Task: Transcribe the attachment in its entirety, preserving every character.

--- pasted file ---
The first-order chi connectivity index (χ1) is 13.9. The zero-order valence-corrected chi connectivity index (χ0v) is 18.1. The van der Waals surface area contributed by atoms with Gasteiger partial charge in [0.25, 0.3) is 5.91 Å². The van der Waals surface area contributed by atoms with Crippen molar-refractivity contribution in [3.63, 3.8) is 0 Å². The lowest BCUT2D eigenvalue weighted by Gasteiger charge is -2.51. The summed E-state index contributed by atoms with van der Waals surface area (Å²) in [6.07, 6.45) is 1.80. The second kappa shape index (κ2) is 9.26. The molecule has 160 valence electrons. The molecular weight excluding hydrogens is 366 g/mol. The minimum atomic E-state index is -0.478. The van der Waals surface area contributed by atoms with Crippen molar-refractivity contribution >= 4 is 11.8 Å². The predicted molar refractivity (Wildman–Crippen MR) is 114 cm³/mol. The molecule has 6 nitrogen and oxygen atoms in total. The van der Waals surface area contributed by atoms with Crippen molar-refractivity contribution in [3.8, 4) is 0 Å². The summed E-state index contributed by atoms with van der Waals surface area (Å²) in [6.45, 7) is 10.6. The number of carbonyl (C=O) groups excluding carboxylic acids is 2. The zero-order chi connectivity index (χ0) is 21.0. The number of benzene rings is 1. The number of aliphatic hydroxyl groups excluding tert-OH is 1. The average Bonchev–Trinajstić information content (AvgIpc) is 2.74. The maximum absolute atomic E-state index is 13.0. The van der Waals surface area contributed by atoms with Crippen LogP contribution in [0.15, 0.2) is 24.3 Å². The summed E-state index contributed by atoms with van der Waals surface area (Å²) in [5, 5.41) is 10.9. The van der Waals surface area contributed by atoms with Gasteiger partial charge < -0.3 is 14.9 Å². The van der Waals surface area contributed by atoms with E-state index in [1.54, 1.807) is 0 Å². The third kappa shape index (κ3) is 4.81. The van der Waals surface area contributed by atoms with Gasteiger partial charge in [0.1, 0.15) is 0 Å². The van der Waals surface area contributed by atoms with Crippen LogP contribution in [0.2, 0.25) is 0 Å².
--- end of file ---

The first-order chi connectivity index (χ1) is 13.9. The zero-order valence-corrected chi connectivity index (χ0v) is 18.1. The van der Waals surface area contributed by atoms with Gasteiger partial charge in [0.25, 0.3) is 5.91 Å². The van der Waals surface area contributed by atoms with Crippen molar-refractivity contribution in [3.63, 3.8) is 0 Å². The lowest BCUT2D eigenvalue weighted by Gasteiger charge is -2.51. The summed E-state index contributed by atoms with van der Waals surface area (Å²) in [6.07, 6.45) is 1.80. The second kappa shape index (κ2) is 9.26. The molecule has 160 valence electrons. The molecular weight excluding hydrogens is 366 g/mol. The minimum atomic E-state index is -0.478. The van der Waals surface area contributed by atoms with Crippen molar-refractivity contribution >= 4 is 11.8 Å². The predicted molar refractivity (Wildman–Crippen MR) is 114 cm³/mol. The molecule has 6 nitrogen and oxygen atoms in total. The van der Waals surface area contributed by atoms with Crippen molar-refractivity contribution in [3.8, 4) is 0 Å². The summed E-state index contributed by atoms with van der Waals surface area (Å²) in [6.45, 7) is 10.6. The number of carbonyl (C=O) groups excluding carboxylic acids is 2. The zero-order chi connectivity index (χ0) is 21.0. The number of benzene rings is 1. The number of aliphatic hydroxyl groups excluding tert-OH is 1. The average Bonchev–Trinajstić information content (AvgIpc) is 2.74. The maximum absolute atomic E-state index is 13.0. The van der Waals surface area contributed by atoms with Crippen LogP contribution in [0.15, 0.2) is 24.3 Å². The summed E-state index contributed by atoms with van der Waals surface area (Å²) in [5, 5.41) is 10.9. The van der Waals surface area contributed by atoms with Gasteiger partial charge < -0.3 is 14.9 Å². The van der Waals surface area contributed by atoms with E-state index in [1.54, 1.807) is 0 Å². The third kappa shape index (κ3) is 4.81. The van der Waals surface area contributed by atoms with Gasteiger partial charge in [0.1, 0.15) is 0 Å². The van der Waals surface area contributed by atoms with Crippen LogP contribution in [0.2, 0.25) is 0 Å².